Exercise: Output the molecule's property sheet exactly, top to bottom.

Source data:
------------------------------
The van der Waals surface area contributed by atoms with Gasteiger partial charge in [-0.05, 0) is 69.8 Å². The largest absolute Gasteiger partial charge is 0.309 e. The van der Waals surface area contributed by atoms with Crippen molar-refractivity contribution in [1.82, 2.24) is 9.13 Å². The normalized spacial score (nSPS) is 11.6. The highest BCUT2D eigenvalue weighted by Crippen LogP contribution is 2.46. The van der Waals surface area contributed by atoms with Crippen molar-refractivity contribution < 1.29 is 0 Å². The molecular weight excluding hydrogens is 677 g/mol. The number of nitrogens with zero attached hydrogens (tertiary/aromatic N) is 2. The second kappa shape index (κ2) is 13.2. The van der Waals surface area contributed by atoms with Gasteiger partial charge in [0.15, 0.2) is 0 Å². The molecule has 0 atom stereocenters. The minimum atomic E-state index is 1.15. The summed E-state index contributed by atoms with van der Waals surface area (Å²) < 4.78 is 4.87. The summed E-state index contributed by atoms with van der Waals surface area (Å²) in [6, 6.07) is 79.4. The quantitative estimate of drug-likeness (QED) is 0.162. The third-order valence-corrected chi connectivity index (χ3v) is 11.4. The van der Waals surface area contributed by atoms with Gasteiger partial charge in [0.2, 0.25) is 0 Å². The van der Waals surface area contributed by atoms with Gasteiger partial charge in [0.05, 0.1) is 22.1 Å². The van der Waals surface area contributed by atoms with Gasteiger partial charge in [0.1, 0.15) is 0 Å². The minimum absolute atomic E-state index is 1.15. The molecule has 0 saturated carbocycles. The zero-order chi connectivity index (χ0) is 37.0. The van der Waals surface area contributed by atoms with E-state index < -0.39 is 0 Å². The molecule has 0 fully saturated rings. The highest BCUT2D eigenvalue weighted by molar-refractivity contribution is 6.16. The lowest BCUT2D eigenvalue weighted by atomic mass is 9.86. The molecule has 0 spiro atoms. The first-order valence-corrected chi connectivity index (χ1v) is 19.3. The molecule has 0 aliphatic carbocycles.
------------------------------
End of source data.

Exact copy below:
The van der Waals surface area contributed by atoms with Gasteiger partial charge in [-0.05, 0) is 69.8 Å². The largest absolute Gasteiger partial charge is 0.309 e. The van der Waals surface area contributed by atoms with Crippen molar-refractivity contribution in [1.82, 2.24) is 9.13 Å². The normalized spacial score (nSPS) is 11.6. The highest BCUT2D eigenvalue weighted by Crippen LogP contribution is 2.46. The van der Waals surface area contributed by atoms with Crippen molar-refractivity contribution < 1.29 is 0 Å². The molecular weight excluding hydrogens is 677 g/mol. The number of nitrogens with zero attached hydrogens (tertiary/aromatic N) is 2. The second kappa shape index (κ2) is 13.2. The van der Waals surface area contributed by atoms with Gasteiger partial charge in [0.15, 0.2) is 0 Å². The molecule has 0 atom stereocenters. The minimum atomic E-state index is 1.15. The summed E-state index contributed by atoms with van der Waals surface area (Å²) < 4.78 is 4.87. The summed E-state index contributed by atoms with van der Waals surface area (Å²) in [6, 6.07) is 79.4. The quantitative estimate of drug-likeness (QED) is 0.162. The third-order valence-corrected chi connectivity index (χ3v) is 11.4. The van der Waals surface area contributed by atoms with Gasteiger partial charge in [0.2, 0.25) is 0 Å². The van der Waals surface area contributed by atoms with Gasteiger partial charge in [0.05, 0.1) is 22.1 Å². The van der Waals surface area contributed by atoms with Gasteiger partial charge in [0.1, 0.15) is 0 Å². The minimum absolute atomic E-state index is 1.15. The molecule has 0 saturated carbocycles. The zero-order chi connectivity index (χ0) is 37.0. The van der Waals surface area contributed by atoms with E-state index < -0.39 is 0 Å². The molecule has 0 fully saturated rings. The highest BCUT2D eigenvalue weighted by molar-refractivity contribution is 6.16. The lowest BCUT2D eigenvalue weighted by atomic mass is 9.86. The molecule has 0 spiro atoms. The first-order valence-corrected chi connectivity index (χ1v) is 19.3. The molecule has 0 aliphatic carbocycles.